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Review
. 2017 Jun;26(4):306-315.
doi: 10.1111/ajad.12504. Epub 2017 Feb 2.

Electronic Cigarettes and Mental Illness: Reviewing the Evidence for Help and Harm Among Those With Psychiatric and Substance Use Disorders

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Review

Electronic Cigarettes and Mental Illness: Reviewing the Evidence for Help and Harm Among Those With Psychiatric and Substance Use Disorders

Kathryn Hefner et al. Am J Addict. .

Abstract

Background and objectives: Adults with mental illness (MI) use combustible tobacco at increased rates and have greater difficulty quitting smoking. Given the increasing popularity of electronic cigarettes (e-cigarettes), their use by those with MI has important health implications. While preliminary evidence suggests potential benefits of e-cigarette use for those with MI, well-controlled, systematic research examining appeal, correlates, and consequences of e-cigarette use in this vulnerable population is lacking. This review evaluated current knowledge of e-cigarette use and potential for help and/or harm among adults with MI.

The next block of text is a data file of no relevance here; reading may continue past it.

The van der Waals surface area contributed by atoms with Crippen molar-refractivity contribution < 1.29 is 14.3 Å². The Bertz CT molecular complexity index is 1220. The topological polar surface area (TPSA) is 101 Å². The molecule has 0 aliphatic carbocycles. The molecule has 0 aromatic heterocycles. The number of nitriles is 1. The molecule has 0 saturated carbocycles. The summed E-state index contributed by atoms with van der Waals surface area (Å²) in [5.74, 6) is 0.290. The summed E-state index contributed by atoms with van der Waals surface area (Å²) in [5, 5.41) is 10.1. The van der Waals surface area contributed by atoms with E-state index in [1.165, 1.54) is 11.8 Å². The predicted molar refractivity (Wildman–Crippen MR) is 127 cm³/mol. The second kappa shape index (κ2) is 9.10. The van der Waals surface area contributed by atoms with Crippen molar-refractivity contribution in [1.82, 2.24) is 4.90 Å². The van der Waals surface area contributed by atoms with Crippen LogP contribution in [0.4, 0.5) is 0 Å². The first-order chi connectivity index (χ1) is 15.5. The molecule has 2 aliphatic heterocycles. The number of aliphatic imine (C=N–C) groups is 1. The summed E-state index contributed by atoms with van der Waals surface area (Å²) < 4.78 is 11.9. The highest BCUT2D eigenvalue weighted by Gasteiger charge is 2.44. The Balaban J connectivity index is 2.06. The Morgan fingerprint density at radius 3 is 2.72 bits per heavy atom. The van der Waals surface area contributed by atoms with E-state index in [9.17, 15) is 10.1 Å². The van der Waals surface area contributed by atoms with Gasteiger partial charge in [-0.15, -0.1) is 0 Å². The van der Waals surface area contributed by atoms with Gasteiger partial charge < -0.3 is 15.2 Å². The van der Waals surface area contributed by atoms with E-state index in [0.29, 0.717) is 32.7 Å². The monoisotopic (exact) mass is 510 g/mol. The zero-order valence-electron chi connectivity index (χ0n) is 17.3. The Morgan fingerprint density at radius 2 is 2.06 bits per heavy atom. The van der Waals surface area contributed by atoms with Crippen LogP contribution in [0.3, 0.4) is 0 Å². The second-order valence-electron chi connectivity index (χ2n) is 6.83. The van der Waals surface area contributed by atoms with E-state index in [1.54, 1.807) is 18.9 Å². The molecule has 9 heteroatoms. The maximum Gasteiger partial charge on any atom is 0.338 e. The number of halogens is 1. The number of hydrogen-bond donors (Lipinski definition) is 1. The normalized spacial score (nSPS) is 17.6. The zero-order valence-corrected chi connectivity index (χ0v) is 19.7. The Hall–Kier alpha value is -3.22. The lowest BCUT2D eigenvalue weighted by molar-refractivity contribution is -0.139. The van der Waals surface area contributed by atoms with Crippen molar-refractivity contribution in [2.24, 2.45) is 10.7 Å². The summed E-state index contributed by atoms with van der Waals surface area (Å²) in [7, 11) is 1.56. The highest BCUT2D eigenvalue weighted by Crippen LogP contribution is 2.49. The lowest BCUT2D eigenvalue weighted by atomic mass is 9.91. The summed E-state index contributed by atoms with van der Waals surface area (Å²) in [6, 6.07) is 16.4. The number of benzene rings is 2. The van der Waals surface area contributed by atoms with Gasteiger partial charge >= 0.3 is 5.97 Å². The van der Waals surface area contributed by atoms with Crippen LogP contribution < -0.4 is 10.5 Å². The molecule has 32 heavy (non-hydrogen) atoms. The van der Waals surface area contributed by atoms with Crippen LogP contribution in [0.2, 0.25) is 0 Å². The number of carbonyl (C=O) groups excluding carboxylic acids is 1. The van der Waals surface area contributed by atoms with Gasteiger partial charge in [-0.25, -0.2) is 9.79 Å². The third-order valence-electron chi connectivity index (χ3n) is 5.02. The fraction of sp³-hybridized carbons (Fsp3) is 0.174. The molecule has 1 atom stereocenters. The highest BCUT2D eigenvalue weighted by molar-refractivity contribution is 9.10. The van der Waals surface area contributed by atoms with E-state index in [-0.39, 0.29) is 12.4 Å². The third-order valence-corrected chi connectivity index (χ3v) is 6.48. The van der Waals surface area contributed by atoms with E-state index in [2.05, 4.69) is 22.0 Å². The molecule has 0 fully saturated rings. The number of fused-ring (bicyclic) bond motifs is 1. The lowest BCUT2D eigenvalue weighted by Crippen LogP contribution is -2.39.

Methods: The search strategy resulted in k = 88 reports, of which k = 9 were deemed relevant.

Results: E-cigarette use is prevalent among those with MI, as is concurrent use of e-cigarettes and combustibles. E-cigarettes appeal to those with MI as a viable alternative to combustible tobacco, and their use does not appear to exacerbate nicotine addiction or psychiatric symptoms. However, the long-term impact of e-cigarette use on combustible tobacco use and other health indices is largely unknown.

Discussion and conclusions: Rigorous research and improved knowledge regarding risks and benefits of e-cigarette use within this vulnerable population are needed to inform whether special consideration is warranted towards those with MI in developing tobacco control policies and health communications. Recommendations for future e-cigarette research include improved assessment of the following: 1) psychodiagnostic variability, 2) flavor preferences, 3) the longitudinal impact on combustible tobacco use, and 4) impact of tobacco product communications.

Scientific significance: As with combustible cigarettes, individuals with MI may display unique e-cigarette use patterns from that of the general population. (Am J Addict 2017;26:306-315).

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